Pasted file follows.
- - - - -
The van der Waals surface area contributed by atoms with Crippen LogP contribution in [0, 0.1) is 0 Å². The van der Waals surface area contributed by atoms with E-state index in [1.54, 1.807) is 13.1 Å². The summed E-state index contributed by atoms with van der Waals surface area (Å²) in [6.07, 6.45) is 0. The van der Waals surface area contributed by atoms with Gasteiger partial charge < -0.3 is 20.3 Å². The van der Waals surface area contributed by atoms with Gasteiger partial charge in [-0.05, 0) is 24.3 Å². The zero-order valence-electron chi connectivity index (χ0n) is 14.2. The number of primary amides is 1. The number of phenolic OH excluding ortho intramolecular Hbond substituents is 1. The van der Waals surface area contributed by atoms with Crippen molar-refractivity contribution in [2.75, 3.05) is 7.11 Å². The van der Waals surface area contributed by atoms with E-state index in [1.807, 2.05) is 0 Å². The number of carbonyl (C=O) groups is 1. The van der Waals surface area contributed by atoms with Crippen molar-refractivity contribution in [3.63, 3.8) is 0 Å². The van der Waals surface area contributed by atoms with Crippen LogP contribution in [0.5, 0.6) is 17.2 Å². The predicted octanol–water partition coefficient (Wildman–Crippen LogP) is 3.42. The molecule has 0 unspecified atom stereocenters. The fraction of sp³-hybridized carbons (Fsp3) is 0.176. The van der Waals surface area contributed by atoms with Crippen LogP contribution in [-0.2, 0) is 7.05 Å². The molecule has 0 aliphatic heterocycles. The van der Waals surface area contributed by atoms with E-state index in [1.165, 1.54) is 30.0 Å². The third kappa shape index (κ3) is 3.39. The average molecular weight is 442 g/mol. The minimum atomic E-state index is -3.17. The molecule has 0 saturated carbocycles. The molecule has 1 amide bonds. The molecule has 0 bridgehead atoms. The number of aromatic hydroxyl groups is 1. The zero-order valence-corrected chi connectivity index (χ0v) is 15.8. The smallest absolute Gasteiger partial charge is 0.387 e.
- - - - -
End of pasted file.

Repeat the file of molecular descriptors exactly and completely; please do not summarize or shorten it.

The van der Waals surface area contributed by atoms with Crippen LogP contribution in [0, 0.1) is 0 Å². The van der Waals surface area contributed by atoms with E-state index in [1.54, 1.807) is 13.1 Å². The summed E-state index contributed by atoms with van der Waals surface area (Å²) in [6.07, 6.45) is 0. The van der Waals surface area contributed by atoms with Gasteiger partial charge < -0.3 is 20.3 Å². The van der Waals surface area contributed by atoms with Gasteiger partial charge in [-0.05, 0) is 24.3 Å². The zero-order valence-electron chi connectivity index (χ0n) is 14.2. The number of primary amides is 1. The number of phenolic OH excluding ortho intramolecular Hbond substituents is 1. The van der Waals surface area contributed by atoms with Crippen molar-refractivity contribution in [2.75, 3.05) is 7.11 Å². The van der Waals surface area contributed by atoms with E-state index in [1.807, 2.05) is 0 Å². The number of carbonyl (C=O) groups is 1. The van der Waals surface area contributed by atoms with Crippen molar-refractivity contribution in [3.63, 3.8) is 0 Å². The van der Waals surface area contributed by atoms with Crippen LogP contribution in [0.5, 0.6) is 17.2 Å². The predicted octanol–water partition coefficient (Wildman–Crippen LogP) is 3.42. The molecule has 0 unspecified atom stereocenters. The fraction of sp³-hybridized carbons (Fsp3) is 0.176. The van der Waals surface area contributed by atoms with Crippen LogP contribution in [-0.2, 0) is 7.05 Å². The molecule has 0 aliphatic heterocycles. The van der Waals surface area contributed by atoms with E-state index in [1.165, 1.54) is 30.0 Å². The third kappa shape index (κ3) is 3.39. The average molecular weight is 442 g/mol. The minimum atomic E-state index is -3.17. The molecule has 0 saturated carbocycles. The molecule has 1 amide bonds. The molecule has 0 bridgehead atoms. The number of aromatic hydroxyl groups is 1. The zero-order valence-corrected chi connectivity index (χ0v) is 15.8. The smallest absolute Gasteiger partial charge is 0.387 e.